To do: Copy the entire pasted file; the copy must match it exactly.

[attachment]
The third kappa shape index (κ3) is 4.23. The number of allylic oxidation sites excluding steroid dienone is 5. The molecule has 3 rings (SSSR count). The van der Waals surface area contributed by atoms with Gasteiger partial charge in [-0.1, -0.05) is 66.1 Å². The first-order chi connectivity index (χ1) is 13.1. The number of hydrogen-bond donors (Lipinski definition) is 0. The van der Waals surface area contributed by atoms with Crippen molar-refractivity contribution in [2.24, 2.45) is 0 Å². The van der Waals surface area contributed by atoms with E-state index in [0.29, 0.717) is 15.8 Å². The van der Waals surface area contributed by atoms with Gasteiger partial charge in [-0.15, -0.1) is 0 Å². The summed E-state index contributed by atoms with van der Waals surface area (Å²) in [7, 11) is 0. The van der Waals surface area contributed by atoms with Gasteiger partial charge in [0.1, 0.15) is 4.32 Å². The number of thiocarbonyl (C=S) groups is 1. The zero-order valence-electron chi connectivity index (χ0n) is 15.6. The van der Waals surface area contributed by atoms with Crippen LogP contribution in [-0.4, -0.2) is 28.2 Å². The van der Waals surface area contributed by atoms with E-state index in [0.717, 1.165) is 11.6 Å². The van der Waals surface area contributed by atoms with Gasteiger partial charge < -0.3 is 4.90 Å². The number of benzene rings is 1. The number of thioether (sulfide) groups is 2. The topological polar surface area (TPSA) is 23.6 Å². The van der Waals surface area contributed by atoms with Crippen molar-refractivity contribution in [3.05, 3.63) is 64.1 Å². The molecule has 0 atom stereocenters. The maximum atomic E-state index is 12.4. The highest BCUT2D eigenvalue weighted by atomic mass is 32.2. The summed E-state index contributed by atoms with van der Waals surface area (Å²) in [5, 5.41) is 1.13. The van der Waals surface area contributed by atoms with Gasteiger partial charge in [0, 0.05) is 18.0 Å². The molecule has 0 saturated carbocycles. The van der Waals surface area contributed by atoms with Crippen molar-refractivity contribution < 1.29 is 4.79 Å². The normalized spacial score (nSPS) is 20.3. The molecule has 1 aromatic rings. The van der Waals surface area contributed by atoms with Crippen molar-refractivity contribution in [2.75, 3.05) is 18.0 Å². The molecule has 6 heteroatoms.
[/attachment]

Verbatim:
The third kappa shape index (κ3) is 4.23. The number of allylic oxidation sites excluding steroid dienone is 5. The molecule has 3 rings (SSSR count). The van der Waals surface area contributed by atoms with Gasteiger partial charge in [-0.1, -0.05) is 66.1 Å². The first-order chi connectivity index (χ1) is 13.1. The number of hydrogen-bond donors (Lipinski definition) is 0. The van der Waals surface area contributed by atoms with Crippen molar-refractivity contribution in [2.24, 2.45) is 0 Å². The van der Waals surface area contributed by atoms with E-state index in [0.29, 0.717) is 15.8 Å². The van der Waals surface area contributed by atoms with Gasteiger partial charge in [-0.15, -0.1) is 0 Å². The summed E-state index contributed by atoms with van der Waals surface area (Å²) in [7, 11) is 0. The van der Waals surface area contributed by atoms with Gasteiger partial charge in [0.1, 0.15) is 4.32 Å². The number of thiocarbonyl (C=S) groups is 1. The zero-order valence-electron chi connectivity index (χ0n) is 15.6. The van der Waals surface area contributed by atoms with Crippen LogP contribution in [-0.4, -0.2) is 28.2 Å². The van der Waals surface area contributed by atoms with E-state index in [0.717, 1.165) is 11.6 Å². The van der Waals surface area contributed by atoms with Gasteiger partial charge < -0.3 is 4.90 Å². The number of benzene rings is 1. The number of thioether (sulfide) groups is 2. The topological polar surface area (TPSA) is 23.6 Å². The van der Waals surface area contributed by atoms with Crippen molar-refractivity contribution in [3.05, 3.63) is 64.1 Å². The molecule has 0 atom stereocenters. The maximum atomic E-state index is 12.4. The highest BCUT2D eigenvalue weighted by atomic mass is 32.2. The summed E-state index contributed by atoms with van der Waals surface area (Å²) in [5, 5.41) is 1.13. The van der Waals surface area contributed by atoms with Gasteiger partial charge in [0, 0.05) is 18.0 Å². The molecule has 0 saturated carbocycles. The van der Waals surface area contributed by atoms with Crippen molar-refractivity contribution < 1.29 is 4.79 Å². The normalized spacial score (nSPS) is 20.3. The molecule has 1 aromatic rings. The van der Waals surface area contributed by atoms with Crippen molar-refractivity contribution in [2.75, 3.05) is 18.0 Å². The molecule has 6 heteroatoms.